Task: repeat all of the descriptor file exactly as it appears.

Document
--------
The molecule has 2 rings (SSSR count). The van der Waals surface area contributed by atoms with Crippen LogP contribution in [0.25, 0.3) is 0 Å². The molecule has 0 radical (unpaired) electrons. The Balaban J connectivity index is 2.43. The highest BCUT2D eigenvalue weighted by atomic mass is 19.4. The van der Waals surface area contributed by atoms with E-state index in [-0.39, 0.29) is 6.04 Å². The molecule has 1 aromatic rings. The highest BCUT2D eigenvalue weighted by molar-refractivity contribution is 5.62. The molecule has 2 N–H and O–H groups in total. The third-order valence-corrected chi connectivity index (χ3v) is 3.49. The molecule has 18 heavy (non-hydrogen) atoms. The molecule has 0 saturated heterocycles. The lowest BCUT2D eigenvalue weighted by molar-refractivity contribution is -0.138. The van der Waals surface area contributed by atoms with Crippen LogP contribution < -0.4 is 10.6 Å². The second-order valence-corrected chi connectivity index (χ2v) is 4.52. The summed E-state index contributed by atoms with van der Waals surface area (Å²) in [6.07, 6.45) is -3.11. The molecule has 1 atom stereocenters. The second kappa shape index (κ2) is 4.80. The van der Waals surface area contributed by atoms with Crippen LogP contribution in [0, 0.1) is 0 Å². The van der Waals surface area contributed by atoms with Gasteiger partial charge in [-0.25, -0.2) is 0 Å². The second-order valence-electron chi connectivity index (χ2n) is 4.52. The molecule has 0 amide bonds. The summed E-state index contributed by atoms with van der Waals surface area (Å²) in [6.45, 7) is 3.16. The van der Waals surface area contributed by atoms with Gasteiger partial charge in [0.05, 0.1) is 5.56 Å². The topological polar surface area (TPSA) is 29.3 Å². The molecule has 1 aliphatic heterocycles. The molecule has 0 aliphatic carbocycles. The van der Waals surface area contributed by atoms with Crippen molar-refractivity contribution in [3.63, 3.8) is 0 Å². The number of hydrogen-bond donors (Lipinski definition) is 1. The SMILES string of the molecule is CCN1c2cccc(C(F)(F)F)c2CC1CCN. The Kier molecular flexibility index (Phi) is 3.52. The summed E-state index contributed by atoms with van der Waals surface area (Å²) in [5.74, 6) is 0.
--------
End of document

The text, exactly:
The molecule has 2 rings (SSSR count). The van der Waals surface area contributed by atoms with Crippen LogP contribution in [0.25, 0.3) is 0 Å². The molecule has 0 radical (unpaired) electrons. The Balaban J connectivity index is 2.43. The highest BCUT2D eigenvalue weighted by atomic mass is 19.4. The van der Waals surface area contributed by atoms with E-state index in [-0.39, 0.29) is 6.04 Å². The molecule has 1 aromatic rings. The highest BCUT2D eigenvalue weighted by molar-refractivity contribution is 5.62. The molecule has 2 N–H and O–H groups in total. The third-order valence-corrected chi connectivity index (χ3v) is 3.49. The molecule has 18 heavy (non-hydrogen) atoms. The molecule has 0 saturated heterocycles. The lowest BCUT2D eigenvalue weighted by molar-refractivity contribution is -0.138. The van der Waals surface area contributed by atoms with Crippen LogP contribution < -0.4 is 10.6 Å². The second-order valence-corrected chi connectivity index (χ2v) is 4.52. The summed E-state index contributed by atoms with van der Waals surface area (Å²) in [6.07, 6.45) is -3.11. The molecule has 1 atom stereocenters. The second kappa shape index (κ2) is 4.80. The van der Waals surface area contributed by atoms with Crippen LogP contribution in [0, 0.1) is 0 Å². The van der Waals surface area contributed by atoms with Gasteiger partial charge in [-0.25, -0.2) is 0 Å². The second-order valence-electron chi connectivity index (χ2n) is 4.52. The molecule has 0 amide bonds. The summed E-state index contributed by atoms with van der Waals surface area (Å²) in [6.45, 7) is 3.16. The van der Waals surface area contributed by atoms with Gasteiger partial charge in [0.05, 0.1) is 5.56 Å². The topological polar surface area (TPSA) is 29.3 Å². The molecule has 1 aliphatic heterocycles. The molecule has 0 aliphatic carbocycles. The van der Waals surface area contributed by atoms with Crippen molar-refractivity contribution in [3.63, 3.8) is 0 Å². The number of hydrogen-bond donors (Lipinski definition) is 1. The SMILES string of the molecule is CCN1c2cccc(C(F)(F)F)c2CC1CCN. The Kier molecular flexibility index (Phi) is 3.52. The summed E-state index contributed by atoms with van der Waals surface area (Å²) in [5.74, 6) is 0.